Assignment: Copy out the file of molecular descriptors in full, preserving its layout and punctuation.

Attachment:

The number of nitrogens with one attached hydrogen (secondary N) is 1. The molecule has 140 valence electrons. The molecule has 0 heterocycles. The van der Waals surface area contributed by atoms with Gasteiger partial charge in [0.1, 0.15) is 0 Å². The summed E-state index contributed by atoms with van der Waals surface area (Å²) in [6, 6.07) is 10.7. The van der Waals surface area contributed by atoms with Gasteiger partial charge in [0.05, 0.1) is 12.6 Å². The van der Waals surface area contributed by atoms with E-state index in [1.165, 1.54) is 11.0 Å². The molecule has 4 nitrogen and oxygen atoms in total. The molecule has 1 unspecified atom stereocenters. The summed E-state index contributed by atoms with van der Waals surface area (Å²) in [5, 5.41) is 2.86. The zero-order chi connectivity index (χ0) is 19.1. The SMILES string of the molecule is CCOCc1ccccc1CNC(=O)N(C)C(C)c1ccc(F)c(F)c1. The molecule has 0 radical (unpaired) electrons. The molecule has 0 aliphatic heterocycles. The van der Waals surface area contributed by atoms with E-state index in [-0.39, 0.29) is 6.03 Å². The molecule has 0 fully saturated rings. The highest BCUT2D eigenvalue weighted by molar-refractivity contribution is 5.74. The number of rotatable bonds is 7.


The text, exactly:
The number of nitrogens with one attached hydrogen (secondary N) is 1. The molecule has 140 valence electrons. The molecule has 0 heterocycles. The van der Waals surface area contributed by atoms with Gasteiger partial charge in [0.1, 0.15) is 0 Å². The summed E-state index contributed by atoms with van der Waals surface area (Å²) in [6, 6.07) is 10.7. The van der Waals surface area contributed by atoms with Gasteiger partial charge in [0.05, 0.1) is 12.6 Å². The van der Waals surface area contributed by atoms with E-state index in [1.165, 1.54) is 11.0 Å². The molecule has 4 nitrogen and oxygen atoms in total. The molecule has 1 unspecified atom stereocenters. The summed E-state index contributed by atoms with van der Waals surface area (Å²) in [5, 5.41) is 2.86. The zero-order chi connectivity index (χ0) is 19.1. The SMILES string of the molecule is CCOCc1ccccc1CNC(=O)N(C)C(C)c1ccc(F)c(F)c1. The molecule has 0 radical (unpaired) electrons. The molecule has 0 aliphatic heterocycles. The van der Waals surface area contributed by atoms with E-state index in [-0.39, 0.29) is 6.03 Å². The molecule has 0 fully saturated rings. The highest BCUT2D eigenvalue weighted by molar-refractivity contribution is 5.74. The number of rotatable bonds is 7.